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This chapter is from the book

1.2 Internetworking Basics

To facilitate the reader's understanding, this section covers some of the notation and conventions used in the book and thus indicates the level of the typical reader's internetworking knowledge anticipated by the authors.

Throughout the book we use the slash notation for bit mask when describing IP address ranges. The slash notation indicates how many bits of the address remain constant throughout the range of addresses. For example, 10.0.0.0/8 indicates a range of IP addresses all with the first 8 bits equal to 10. The range is from address 10.0.0.0 to 10.255.255.255.

We also make reference to classful networks. The class A, B, and C networks constitute all unicast IP addresses as follows:

  • Class A networks: Describe the range of networks from 1.0.0.0/8 through 126.0.0.0/8.

  • Class B networks: Describe the range of networks from 128.0.0.0/16 through 191.255.0.0/16.

  • Class C networks: Describe the range of networks from 192.0.0.0/24 through 223.255.255.0/24.

Originally, networks were assigned to organizations along classful boundaries. That meant class A networks were assigned in /8 blocks, class B in /16 blocks, and class C in /24 blocks. Classful allocation was inefficient because organizations that required slightly more than 254 addresses could be assigned an entire class B. Classless interdomain routing (CIDR) enabled the assignment and routing of addresses outside of classful boundaries. An organization that needed enough addresses for 500 hosts could be assigned one /23, instead of an entire class B network.

All multicast addresses fall in the class D range of the IPv4 address space. The class D range is 224.0.0.0 through 239.255.255.255. Multicast addresses do not have a mask length associated with them for forwarding purposes. Each address is treated independently so the mask used for forwarding is always assumed to be /32. We use shorter mask lengths on multicast addresses in some parts of the book for reasons other than forwarding. These masks generally are used to describe ranges of multicast addresses. For example, the address range reserved for Source-Specific Multicast (SSM) is 232.0.0.0/8.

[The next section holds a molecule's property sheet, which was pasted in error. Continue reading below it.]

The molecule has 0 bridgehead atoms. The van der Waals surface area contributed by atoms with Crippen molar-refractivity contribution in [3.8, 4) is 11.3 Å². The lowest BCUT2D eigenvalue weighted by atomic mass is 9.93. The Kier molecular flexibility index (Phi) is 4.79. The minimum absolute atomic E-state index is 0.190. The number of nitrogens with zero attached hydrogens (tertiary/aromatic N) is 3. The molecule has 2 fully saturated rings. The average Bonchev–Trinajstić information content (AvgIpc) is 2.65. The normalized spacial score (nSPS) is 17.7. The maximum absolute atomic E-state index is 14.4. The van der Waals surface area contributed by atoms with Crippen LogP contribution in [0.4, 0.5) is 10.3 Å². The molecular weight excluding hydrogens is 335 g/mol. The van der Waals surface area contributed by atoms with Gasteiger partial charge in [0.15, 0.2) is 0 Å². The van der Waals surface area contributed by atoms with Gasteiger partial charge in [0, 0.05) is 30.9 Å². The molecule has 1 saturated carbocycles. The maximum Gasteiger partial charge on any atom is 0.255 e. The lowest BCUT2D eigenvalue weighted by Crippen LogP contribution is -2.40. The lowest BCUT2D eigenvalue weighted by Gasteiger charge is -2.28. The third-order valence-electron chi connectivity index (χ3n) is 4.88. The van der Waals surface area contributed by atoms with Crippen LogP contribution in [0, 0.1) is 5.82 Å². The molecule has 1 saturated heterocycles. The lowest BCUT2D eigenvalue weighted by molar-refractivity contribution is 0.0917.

We refer throughout the book to unicast and multicast routing protocols. Unicast routing protocols are used by routers to exchange routing information and build routing tables. Unicast IP routing protocols are further categorized into interior gateway protocols (IGPs) and exterior gateway protocols (EGPs).

IGPs provide routing within an administrative domain known as an autonomous system (AS). EGPs provide routing between ASs. Routing Information Protocol (RIP), Open Shortest Path First (OSPF), and Intermediate System to Intermediate System (IS-IS) are examples of IGPs, while Border Gateway Protocol (BGP) is an example of an EGP. Multicast routing protocols are used by routers to set up multicast forwarding state and to exchange this information with other multicast routers. Examples of multicast IP routing protocols are Distance Vector Multicast Routing Protocol (DVMRP), Protocol Independent Multicast–Dense Mode (PIM-DM), and Protocol Independent Multicast–Sparse Mode (PIM-SM).

The terms control packets and data packets are used to differentiate the types of packets being routed through the network. Control packets include any packets sent for the purpose of exchanging information between routers about how to deliver data packets through the network. Control packets are typically protocol traffic that network devices use to communicate with one another to make such things as routing possible.

Data packets use the network to communicate data between hosts; they do not influence the way the network forwards traffic. Letters delivered via postal mail are analogous to data packets. Information exchanged between post offices to describe what ZIP codes mean is analogous to control packets. In the IP world, all packets sent for an FTP session between hosts are considered data packets, while a BGP Update message is an example of a control packet.

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